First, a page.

Bosnian post-refugee transnationalism : a case study
Citation:Maja Halilovic-Pastuovic, 'Bosnian post-refugee transnationalism : a case study', [thesis], Trinity College (Dublin, Ireland). Department of Sociology, 2012, pp 270
This thesis presents a sociological case study of Bosnian migrants in Ireland who are involved in post-refugee transnationalism. The focus of the thesis is on a group of programme refugees who arrived in Ireland two decades ago but who, despite being given Irish citizenship, and despite being able to return to Bosnia, do not wish to fully commit to either country. Instead they divide their time between Bosnia and Ireland; generally they spend their summers in Bosnia and the rest of the year in Ireland. This thesis explored this current Bosnian migratory pattern which 1 termed ‘Bosnian post refugee transnationalism’. In particular, I critically examine the relationship between Bosnian migrations and the policies and politics of the two states they migrate between. I argue that both states are racial states and that both states operate biopolitical regimes of govermentality, which clash with Bosnian everyday experiences and needs. I name these regimes Irish interculturalism and post-Dayton Bosnia. I argue that both regimes are characterised by essentialist understandings of ethnicity and both states homogenise their populations. Most importantly, both states are places that Bosnian migrants examined in this thesis do not want to live in permanently. I argue that politics of racialisation and policies of homogenisation endorsed by both states push Bosnians to engage in Bosnian post-refugee transnationalism. Hence, I conceptualise Bosnian post-refugee transnationalism as an enforced condition. However, while its origins are enforced, I argue that the noncommittal, complicated and evolving space they have forged for themselves between the two countries, is not a negative space but rather an opportune space - a ‘space of possibility’.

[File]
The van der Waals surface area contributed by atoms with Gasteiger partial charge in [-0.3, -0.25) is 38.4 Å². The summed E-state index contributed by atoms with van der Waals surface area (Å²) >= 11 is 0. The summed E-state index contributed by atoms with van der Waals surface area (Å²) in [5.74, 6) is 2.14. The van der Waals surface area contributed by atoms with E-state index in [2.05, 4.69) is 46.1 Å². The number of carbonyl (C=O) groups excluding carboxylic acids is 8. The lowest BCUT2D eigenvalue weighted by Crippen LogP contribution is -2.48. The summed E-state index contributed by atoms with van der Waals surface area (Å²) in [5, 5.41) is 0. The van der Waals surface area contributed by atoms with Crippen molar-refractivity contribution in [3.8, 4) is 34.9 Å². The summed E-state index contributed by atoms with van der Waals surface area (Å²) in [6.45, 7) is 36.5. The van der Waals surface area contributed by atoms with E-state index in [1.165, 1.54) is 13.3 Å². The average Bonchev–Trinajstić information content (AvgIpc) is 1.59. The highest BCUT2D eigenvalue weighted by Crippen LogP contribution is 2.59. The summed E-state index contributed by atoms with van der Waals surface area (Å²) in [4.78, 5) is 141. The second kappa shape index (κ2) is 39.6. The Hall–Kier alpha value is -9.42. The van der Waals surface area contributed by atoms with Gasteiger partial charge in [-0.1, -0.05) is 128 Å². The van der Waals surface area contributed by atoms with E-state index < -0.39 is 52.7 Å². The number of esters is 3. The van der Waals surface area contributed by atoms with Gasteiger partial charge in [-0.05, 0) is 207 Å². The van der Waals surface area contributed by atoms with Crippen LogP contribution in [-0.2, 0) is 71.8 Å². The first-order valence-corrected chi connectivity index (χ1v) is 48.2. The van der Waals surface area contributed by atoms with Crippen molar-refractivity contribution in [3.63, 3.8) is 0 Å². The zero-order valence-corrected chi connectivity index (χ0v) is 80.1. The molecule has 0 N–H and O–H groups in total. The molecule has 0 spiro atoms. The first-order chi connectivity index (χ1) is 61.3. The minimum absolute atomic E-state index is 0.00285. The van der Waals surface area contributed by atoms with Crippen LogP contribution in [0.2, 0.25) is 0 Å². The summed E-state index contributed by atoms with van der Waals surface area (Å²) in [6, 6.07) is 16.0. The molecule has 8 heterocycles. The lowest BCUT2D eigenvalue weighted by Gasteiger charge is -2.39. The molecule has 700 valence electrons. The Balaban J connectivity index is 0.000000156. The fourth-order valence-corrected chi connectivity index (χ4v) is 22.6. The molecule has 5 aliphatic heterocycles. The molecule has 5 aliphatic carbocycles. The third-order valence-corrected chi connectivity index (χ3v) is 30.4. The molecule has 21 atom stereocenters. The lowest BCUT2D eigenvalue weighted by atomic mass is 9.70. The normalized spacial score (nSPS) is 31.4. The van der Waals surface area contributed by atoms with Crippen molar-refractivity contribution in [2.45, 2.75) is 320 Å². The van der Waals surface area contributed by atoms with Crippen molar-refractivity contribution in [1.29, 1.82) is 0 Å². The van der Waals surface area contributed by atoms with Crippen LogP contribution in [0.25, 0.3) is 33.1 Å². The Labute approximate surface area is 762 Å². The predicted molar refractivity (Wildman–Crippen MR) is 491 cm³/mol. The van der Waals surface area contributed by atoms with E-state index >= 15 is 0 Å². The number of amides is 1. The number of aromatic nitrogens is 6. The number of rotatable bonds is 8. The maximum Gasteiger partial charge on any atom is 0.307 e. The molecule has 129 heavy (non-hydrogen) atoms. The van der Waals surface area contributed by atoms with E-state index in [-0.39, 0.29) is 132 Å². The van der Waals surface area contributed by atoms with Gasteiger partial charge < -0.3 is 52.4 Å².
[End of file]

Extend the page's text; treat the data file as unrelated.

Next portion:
Author: Halilovic-Pastuovic, Maja
Publisher:Trinity College (Dublin, Ireland). Department of Sociology
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Type of material:thesis
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